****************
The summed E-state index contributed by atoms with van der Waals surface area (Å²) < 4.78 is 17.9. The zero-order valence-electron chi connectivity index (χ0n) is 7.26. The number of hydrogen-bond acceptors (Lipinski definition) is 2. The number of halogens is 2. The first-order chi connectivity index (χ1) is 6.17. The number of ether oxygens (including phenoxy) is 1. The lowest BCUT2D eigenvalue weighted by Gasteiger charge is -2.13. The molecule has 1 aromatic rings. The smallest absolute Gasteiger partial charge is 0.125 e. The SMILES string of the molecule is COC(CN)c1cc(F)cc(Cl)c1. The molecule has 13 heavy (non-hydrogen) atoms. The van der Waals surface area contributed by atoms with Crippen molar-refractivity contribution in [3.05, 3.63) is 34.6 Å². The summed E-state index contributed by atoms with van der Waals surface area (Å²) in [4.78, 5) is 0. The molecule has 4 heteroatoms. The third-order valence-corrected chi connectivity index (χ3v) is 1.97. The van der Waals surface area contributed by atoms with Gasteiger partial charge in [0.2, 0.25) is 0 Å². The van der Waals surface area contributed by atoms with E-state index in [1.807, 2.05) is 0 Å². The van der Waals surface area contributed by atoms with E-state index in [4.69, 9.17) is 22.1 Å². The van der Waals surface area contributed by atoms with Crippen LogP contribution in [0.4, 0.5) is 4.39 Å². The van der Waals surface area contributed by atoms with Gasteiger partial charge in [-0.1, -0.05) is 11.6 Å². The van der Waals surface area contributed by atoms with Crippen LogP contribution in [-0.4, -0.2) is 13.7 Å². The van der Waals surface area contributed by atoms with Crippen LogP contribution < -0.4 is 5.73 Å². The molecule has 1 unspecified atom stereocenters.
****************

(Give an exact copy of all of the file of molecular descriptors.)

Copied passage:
The summed E-state index contributed by atoms with van der Waals surface area (Å²) < 4.78 is 17.9. The zero-order valence-electron chi connectivity index (χ0n) is 7.26. The number of hydrogen-bond acceptors (Lipinski definition) is 2. The number of halogens is 2. The first-order chi connectivity index (χ1) is 6.17. The number of ether oxygens (including phenoxy) is 1. The lowest BCUT2D eigenvalue weighted by Gasteiger charge is -2.13. The molecule has 1 aromatic rings. The smallest absolute Gasteiger partial charge is 0.125 e. The SMILES string of the molecule is COC(CN)c1cc(F)cc(Cl)c1. The molecule has 13 heavy (non-hydrogen) atoms. The van der Waals surface area contributed by atoms with Crippen molar-refractivity contribution in [3.05, 3.63) is 34.6 Å². The summed E-state index contributed by atoms with van der Waals surface area (Å²) in [4.78, 5) is 0. The molecule has 4 heteroatoms. The third-order valence-corrected chi connectivity index (χ3v) is 1.97. The van der Waals surface area contributed by atoms with Gasteiger partial charge in [0.2, 0.25) is 0 Å². The van der Waals surface area contributed by atoms with E-state index in [1.807, 2.05) is 0 Å². The van der Waals surface area contributed by atoms with E-state index in [4.69, 9.17) is 22.1 Å². The van der Waals surface area contributed by atoms with Crippen LogP contribution in [0.4, 0.5) is 4.39 Å². The van der Waals surface area contributed by atoms with Gasteiger partial charge in [-0.1, -0.05) is 11.6 Å². The van der Waals surface area contributed by atoms with Crippen LogP contribution in [-0.4, -0.2) is 13.7 Å². The van der Waals surface area contributed by atoms with Crippen LogP contribution < -0.4 is 5.73 Å². The molecule has 1 unspecified atom stereocenters.